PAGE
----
Auckland prepares for lockdown scenario

Mayor Phil Goff expects the limits on public gatherings to be lowered this afternoon to 100 as the Auckland Council prepares for a possible lockdown order

Auckland Council has plans for the city if a full-scale lockdown is ordered - aimed at keeping water, wastewater, rubbish, "a level of transport", cemeteries and animal services at the zoo and pounds running.

Councillors have been briefed on Thursday morning on implications of any further impacts from Government-ordered restrictions to limit the Covid-19 virus spread.

The council now has 6500 staff able to work from home, and can increase that to 10,000 within 24 hours if required.

It has split its staff at the council, Watercare and Auckland Transport to ensure any staff infections do not cripple the organisations' ability to provide essential services.

Officials said a business continuity plan was being finalised to keep the critical services functioning. The plan sets out actions under a wide lockdown scenario and a reduction of 20 percent in the council's capacity.

The director, executive services, Ian Maxwell, told the meeting current effects of social distancing and people working from home were around the fringes of council services. But in a more serious scenario Auckland would have to focus on required services such as water and waste water, refuse, transport and cemetery and "keeping our animals alive at the zoo, on the farms, and dog pounds".

"We've identified a range of services, which are nowhere near the extent of services we provide now, which are key and important and even though I might say transport services, it's probably not the transport service as we know it today. It will be some variation of it.

"So, we are under a legal obligation to provide services to a level that we can, so our teams are working hard to actually achieve that."

He said the plans for the two scenarios should be finished early next week.

The council also had to determine how the Governing Body - the full council - and its local boards could continue to meet "if we get to a really bad situation".

Mayor Phil Goff said there were two challenges: some people were not taking the Covid-19 crisis and measures seriously, including  the kind of behaviour exhibited on St Patrick's Day, while at the other extreme some people were panic-buying and over-reacting.

"It's a new thing for a whole generation of New Zealanders. We're faced with the biggest health threat we've faced since 1918 and faced with potentially the worst economic situation since the 1930s, but we've got to bring some positivity into that, and the positivity I'm seeing is coming out of China.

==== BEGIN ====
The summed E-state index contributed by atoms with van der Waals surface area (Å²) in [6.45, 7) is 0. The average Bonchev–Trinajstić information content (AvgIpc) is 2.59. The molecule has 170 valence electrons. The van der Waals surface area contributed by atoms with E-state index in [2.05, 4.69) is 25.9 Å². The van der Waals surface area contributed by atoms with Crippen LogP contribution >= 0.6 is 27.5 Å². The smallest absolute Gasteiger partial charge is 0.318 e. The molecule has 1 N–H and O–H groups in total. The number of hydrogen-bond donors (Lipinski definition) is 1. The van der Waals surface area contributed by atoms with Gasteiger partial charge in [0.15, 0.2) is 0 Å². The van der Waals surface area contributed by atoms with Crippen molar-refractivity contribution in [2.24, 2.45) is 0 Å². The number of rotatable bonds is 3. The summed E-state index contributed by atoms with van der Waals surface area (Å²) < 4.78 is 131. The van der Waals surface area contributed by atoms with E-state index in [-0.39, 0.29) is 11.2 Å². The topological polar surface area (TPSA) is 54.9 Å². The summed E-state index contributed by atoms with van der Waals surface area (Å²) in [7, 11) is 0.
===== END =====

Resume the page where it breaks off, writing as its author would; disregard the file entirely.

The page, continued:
"I'm reasonably confident the Government is keeping ahead of the curve and we will get new advice this afternoon and I think the 500-person limit is too high and I think we will come back from that."

Officials were assessing possible costs to the council of Covid-19 related measures.  

But one upside revealed at the meeting was that Standard & Poors, the global ratings agency, had removed an explicit ceiling on the council's debt to income ratio of 270 percent, meaning it was possible for the council to borrow more than it had planned, if the need arose.

Earlier, the committee had a briefing from Eden Park Trust, under a requirement arising from the Council's $50m bailout of the stadium last year.

Trust chair Doug McKay said Eden Park stood to lose $7m in revenue between now and the end of its financial year on October 31 because of cancellations forced by the Covid-19 restrictions.

It will be empty instead of hosting Super Rugby matches, the daily tour groups including tourists and a range of smaller events. Eden Park hoped the two All Black test matches it was down to host this winter, against Wales and South Africa, could proceed and was working with sports and broadcast partners for possible events to be held without spectators.

The trust's chief executive Nick Sautner said the it had contacted the Government and Council to offer the facility for "any alternative use'"during the crisis.

In the meantime it would press ahead with its bid to win automatic planning rights for six rock concerts a year. So far, the application for consent had cost it $600,000 and it expected to spend between $300-$400,000 more on the bid.

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